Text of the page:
The Center for Peace and Social Justice, together with the Office of Regional Engagement, has started a Wisdom series aimed at learning from a diversity of spiritual approaches to living. The inaugural lecture was given by Geshe Ngawang Gedun, Spiritual Director of the Australian Tibetan Buddhist Centre (ATBC) on ‘The Four Noble Truths of Buddhism, a two-parter on March 24 and 31.
Then this Friday, the Center is scheduled to kick off the first of the Buddhist Perspectives Series that focuses on Buddhism, technology, media and education. And the speaker will be Dzongsar Jamyang Khyentse Rinpoche, a Buddhist filmmaker and author.
On the heel of these programs with a strong Buddhist presence, Southern Cross University (SCU) has also awarded His Holiness, the 14th Dalai Lama Tenzin Gyatso, an Honorary Doctorate in recognition of his humanitarian work and his advocacy of world peace, in conjunction with the Dalai Lama Australia 2007 tour. The Honorary Doctorate was conferred by the University Chancellor, the Honorable John Dowd AO QC, in Melbourne on June 8. [The above news are all gleaned from the SCU website.]
In this connection, Bee-Chen has been honored with being invited to be on stage with His Holiness, one of four who would be asking question during the ensuing dialogue. After the encounter, Bee Chen called her eldest sister (that’s wify) and gave a first-hand account of her very first meeting with the Dalai Lama: forehead-to-forehead greeting, scarf/shawl giving, not to mention the excitement of seeing/hearing the Dalai Lama speak in person. She was even kept on stage during her turn at the scarf giving ceremony when the Dalai Lama explained the meaning of the gesture.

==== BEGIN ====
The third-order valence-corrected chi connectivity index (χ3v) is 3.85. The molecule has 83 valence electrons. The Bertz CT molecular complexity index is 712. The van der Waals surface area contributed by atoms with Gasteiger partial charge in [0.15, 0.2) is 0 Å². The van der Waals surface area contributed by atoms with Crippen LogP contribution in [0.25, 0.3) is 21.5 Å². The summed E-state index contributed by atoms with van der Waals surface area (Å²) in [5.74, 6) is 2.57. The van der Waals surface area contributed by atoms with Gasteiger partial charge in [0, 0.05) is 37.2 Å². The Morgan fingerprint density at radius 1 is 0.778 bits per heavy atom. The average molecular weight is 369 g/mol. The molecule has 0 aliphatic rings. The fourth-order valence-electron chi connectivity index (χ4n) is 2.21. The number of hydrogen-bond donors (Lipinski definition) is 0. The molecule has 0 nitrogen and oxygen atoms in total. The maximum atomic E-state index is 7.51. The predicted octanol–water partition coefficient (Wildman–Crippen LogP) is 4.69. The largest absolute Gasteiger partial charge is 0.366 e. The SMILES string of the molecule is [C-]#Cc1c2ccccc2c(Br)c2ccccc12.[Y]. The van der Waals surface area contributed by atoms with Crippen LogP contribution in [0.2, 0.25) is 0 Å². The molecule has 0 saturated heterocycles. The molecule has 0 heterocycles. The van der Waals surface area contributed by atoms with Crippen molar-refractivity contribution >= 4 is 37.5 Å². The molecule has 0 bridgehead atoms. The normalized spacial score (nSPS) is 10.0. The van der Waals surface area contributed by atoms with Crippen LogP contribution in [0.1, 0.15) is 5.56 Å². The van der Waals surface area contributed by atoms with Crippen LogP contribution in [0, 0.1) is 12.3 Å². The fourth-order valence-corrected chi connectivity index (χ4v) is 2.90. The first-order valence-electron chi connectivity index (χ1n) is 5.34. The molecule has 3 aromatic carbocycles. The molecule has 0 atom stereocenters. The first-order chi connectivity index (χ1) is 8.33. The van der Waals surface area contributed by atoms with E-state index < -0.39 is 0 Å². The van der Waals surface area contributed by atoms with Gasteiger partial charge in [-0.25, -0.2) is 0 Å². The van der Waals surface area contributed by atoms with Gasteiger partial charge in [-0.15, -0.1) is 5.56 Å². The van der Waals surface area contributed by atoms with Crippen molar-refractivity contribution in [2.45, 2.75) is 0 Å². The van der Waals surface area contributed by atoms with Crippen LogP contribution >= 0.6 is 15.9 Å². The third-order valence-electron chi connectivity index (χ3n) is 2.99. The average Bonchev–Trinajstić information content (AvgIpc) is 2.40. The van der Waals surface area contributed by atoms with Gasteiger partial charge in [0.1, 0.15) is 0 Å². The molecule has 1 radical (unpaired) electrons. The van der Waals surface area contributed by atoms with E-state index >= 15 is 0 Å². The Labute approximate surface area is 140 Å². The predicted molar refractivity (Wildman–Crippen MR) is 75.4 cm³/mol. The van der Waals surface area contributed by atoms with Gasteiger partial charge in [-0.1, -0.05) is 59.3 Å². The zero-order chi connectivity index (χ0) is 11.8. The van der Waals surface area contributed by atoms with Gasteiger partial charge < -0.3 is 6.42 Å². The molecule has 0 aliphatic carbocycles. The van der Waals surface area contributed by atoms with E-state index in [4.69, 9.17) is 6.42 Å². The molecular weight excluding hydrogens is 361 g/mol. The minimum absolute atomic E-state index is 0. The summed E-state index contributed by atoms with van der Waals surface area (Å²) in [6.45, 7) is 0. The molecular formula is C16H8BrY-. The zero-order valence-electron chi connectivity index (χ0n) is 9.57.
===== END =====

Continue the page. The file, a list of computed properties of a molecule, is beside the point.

For the past few days, I’ve been trying to source the Net for any news of this momentous meeting that she was a part of. And that account turned up today, in the form of a video taken with a still camera in YouTube. See for yourself and marvel at how easy going the Dalai Lama is. The image below is captured from the above video display.
His Holiness explaining the origin of the scarf giving gesture, an Indian tradition, but acknowledging that the material has come from China.
It's heartening to know that another academic institution is working towards establishing a Buddhist program. And to know that Bee-Chen has played a part in that development really warms our heart. Amitofo.